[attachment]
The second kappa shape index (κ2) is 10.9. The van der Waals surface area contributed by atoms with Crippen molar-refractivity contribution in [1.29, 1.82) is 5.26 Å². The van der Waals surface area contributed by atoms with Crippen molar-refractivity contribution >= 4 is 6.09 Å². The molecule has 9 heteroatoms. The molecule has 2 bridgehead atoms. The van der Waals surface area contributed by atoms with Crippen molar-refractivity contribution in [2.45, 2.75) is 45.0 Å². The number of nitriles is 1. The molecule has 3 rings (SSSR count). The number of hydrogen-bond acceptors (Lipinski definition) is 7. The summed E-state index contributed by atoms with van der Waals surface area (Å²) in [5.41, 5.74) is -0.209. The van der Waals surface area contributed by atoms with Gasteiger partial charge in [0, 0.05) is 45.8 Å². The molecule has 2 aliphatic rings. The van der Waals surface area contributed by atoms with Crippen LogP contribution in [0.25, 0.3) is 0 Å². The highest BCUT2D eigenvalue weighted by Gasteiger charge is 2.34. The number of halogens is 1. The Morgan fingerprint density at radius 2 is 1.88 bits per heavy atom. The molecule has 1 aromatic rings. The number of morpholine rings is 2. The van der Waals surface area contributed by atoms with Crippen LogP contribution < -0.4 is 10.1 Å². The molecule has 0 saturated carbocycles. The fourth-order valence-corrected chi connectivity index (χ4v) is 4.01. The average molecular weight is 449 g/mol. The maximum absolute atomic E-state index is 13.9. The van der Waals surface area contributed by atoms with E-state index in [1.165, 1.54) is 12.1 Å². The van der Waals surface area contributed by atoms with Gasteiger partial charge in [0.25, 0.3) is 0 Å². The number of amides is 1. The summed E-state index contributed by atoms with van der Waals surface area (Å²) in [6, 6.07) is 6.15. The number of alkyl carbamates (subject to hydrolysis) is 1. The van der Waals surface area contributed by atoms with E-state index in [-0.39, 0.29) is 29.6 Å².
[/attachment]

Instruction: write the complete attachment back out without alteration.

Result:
The second kappa shape index (κ2) is 10.9. The van der Waals surface area contributed by atoms with Crippen molar-refractivity contribution in [1.29, 1.82) is 5.26 Å². The van der Waals surface area contributed by atoms with Crippen molar-refractivity contribution >= 4 is 6.09 Å². The molecule has 9 heteroatoms. The molecule has 2 bridgehead atoms. The van der Waals surface area contributed by atoms with Crippen molar-refractivity contribution in [2.45, 2.75) is 45.0 Å². The number of nitriles is 1. The molecule has 3 rings (SSSR count). The number of hydrogen-bond acceptors (Lipinski definition) is 7. The summed E-state index contributed by atoms with van der Waals surface area (Å²) in [5.41, 5.74) is -0.209. The van der Waals surface area contributed by atoms with Gasteiger partial charge in [0, 0.05) is 45.8 Å². The molecule has 2 aliphatic rings. The van der Waals surface area contributed by atoms with Crippen LogP contribution in [0.25, 0.3) is 0 Å². The highest BCUT2D eigenvalue weighted by Gasteiger charge is 2.34. The number of halogens is 1. The Morgan fingerprint density at radius 2 is 1.88 bits per heavy atom. The molecule has 1 aromatic rings. The number of morpholine rings is 2. The van der Waals surface area contributed by atoms with Crippen LogP contribution < -0.4 is 10.1 Å². The molecule has 0 saturated carbocycles. The fourth-order valence-corrected chi connectivity index (χ4v) is 4.01. The average molecular weight is 449 g/mol. The maximum absolute atomic E-state index is 13.9. The van der Waals surface area contributed by atoms with E-state index in [1.165, 1.54) is 12.1 Å². The van der Waals surface area contributed by atoms with Gasteiger partial charge in [0.25, 0.3) is 0 Å². The number of amides is 1. The summed E-state index contributed by atoms with van der Waals surface area (Å²) in [6, 6.07) is 6.15. The number of alkyl carbamates (subject to hydrolysis) is 1. The van der Waals surface area contributed by atoms with E-state index in [-0.39, 0.29) is 29.6 Å².